In an interview, Shafer said "it's really important for journalists to protect, defend and extend First Amendment rights." He applauds Cooper, Miller, Time and the New York Times for their actions. "But at the same time," he adds, "let's not forget that wherever you might choose to drop the plumb line over the last 40 years, you would find similar battles [to] the ones being fought today. The big exception is most of those battles are fought in flyover country, hence they're not widely publicized." The Plame and Lee cases, by contrast, are taking place in Washington, one of the nation's two media capitals.
Joseph diGenova, a federal prosecutor during the Reagan administration and an independent counsel in the early 1990s, also rejects the notion of a new anti-media trend in the courts; he sees the current spate of subpoenas and legal defeats for the media as a coincidence. "This is what happens sometimes in history," diGenova says. "Things happen in globs. This is just the way life is."
As an independent counsel probing the first Bush administration's search of then-candidate Bill Clinton's passport file, diGenova briefly considered subpoenaing two reporters from Newsweek and the Washington Post. He decided that doing so would be an abuse of prosecutorial power and would prove "fruitless because they'd never reveal their sources and would be happy to go to jail for all the attendant publicity."
DiGenova believes the Branzburg decision clearly says there is no reporter's privilege and sees an "absolute reason" to issue subpoenas to journalists in Wen Ho Lee's civil case. "Otherwise people will be libeled" and have no recourse, he says. "People have a right to their reputation."
But he lambastes the special prosecutor's handling of the Plame case, saying there's no evidence that a crime occurred--it's a felony to leak the name of an undercover CIA agent only under specific circumstances. He calls subpoenas to reporters in that case "unreasonable and unnecessary."
"This whole thing is ridiculous," diGenova says. When Novak wrote his column, "the liberal press went nuts about this. 'Close to treason,' said one paper, what Novak did. Some of the leftists in the press wanted an independent counsel... They got exactly what they wanted--an independent counsel who's now subpoenaing reporters left and right. Ashcroft never would have done that."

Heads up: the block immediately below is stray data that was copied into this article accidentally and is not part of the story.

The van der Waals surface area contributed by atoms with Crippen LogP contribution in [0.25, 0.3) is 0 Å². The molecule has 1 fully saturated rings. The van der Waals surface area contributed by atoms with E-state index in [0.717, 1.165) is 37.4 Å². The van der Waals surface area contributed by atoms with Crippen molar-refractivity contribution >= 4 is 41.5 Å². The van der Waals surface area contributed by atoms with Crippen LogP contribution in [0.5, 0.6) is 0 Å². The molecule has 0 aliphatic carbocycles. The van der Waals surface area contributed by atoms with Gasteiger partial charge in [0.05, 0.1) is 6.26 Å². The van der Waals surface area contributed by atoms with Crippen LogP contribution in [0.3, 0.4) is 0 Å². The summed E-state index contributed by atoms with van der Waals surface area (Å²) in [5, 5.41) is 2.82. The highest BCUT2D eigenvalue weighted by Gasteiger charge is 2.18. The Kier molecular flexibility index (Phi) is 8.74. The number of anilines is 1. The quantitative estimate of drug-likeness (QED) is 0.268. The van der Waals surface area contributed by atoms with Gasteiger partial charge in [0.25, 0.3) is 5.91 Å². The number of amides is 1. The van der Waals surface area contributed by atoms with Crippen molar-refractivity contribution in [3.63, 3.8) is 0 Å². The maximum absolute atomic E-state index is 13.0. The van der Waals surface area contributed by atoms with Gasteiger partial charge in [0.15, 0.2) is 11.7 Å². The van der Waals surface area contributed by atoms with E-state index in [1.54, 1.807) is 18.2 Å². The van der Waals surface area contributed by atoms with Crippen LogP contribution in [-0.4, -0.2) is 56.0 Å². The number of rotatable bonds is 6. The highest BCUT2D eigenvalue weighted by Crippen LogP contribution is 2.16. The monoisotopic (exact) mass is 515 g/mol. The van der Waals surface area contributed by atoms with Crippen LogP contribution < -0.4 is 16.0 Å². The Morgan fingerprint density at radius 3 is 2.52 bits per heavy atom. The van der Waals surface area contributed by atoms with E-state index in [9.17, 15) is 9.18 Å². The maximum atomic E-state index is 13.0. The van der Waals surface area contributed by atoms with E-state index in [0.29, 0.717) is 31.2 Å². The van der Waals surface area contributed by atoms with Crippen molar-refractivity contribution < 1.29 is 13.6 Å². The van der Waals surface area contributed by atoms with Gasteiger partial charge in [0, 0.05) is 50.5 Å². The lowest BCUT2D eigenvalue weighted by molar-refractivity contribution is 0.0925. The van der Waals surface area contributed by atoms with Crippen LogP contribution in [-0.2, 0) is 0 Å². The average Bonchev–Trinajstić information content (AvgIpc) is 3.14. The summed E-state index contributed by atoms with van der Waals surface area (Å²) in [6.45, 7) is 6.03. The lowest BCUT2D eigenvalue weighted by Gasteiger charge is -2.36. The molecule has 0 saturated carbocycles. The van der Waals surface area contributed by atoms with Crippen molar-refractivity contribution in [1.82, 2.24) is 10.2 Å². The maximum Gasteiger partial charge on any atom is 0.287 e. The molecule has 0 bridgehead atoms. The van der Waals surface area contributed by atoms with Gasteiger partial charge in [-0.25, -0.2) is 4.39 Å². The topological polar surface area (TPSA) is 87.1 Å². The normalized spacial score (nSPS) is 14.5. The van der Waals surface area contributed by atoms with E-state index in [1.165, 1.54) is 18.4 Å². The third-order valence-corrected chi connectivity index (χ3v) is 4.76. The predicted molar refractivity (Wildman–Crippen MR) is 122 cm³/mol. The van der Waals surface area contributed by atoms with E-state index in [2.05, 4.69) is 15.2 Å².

There's little doubt that there are serious consequences to a lack of judicial support. "If no one can truly guarantee their sources confidentiality, it suggests that our industry will either have to rely less frequently on anonymous sources, or that all reporters need to be prepared to do some jail time," USA Today's Paulson says.
Paulson strengthened oversight of the use of anonymous sources in his paper when he became editor after the Jack Kelley scandal (see "Who Knows Jack?" April/May 2004). But he defends their use in some stories because "it is rarely safe or wise to cross people in power... The bookkeeper who sees assets wasted or stolen would never speak up without some protection. A witness to police brutality or malfeasance is never going to come forward unless they're secure that they won't be identified."
Over the long run, a willingness by journalists to endure jail to protect sources is "an unacceptable and untenable basis upon which to proceed," says Floyd Abrams, the famed First Amendment attorney representing several reporters and media organizations in the Plame, Lee and telephone records cases. "At some point, if the law turns against us enough, editors will have to start saying, 'Don't promise confidentiality,' and when that happens, the public will never know what it has lost."
When journalists do promise confidentiality, Abrams notes, they "generally don't know what they're about to hear in response." A source may ask if a reporter wants to know something about Joe Wilson on a confidential basis, and the journalist agrees. The reporter doesn't know the source is about to say that Wilson's wife "is in the CIA, and that Wilson's trip to Niger on behalf of the CIA, therefore, should not be treated so seriously," Abrams says. "If a lesson, therefore, of cases such as this is that journalists must respond to the source by saying, 'No, I cannot promise confidentiality,' or 'I can only do so depending on what you tell me,' the world will change in terms of what information is available." And not for the better.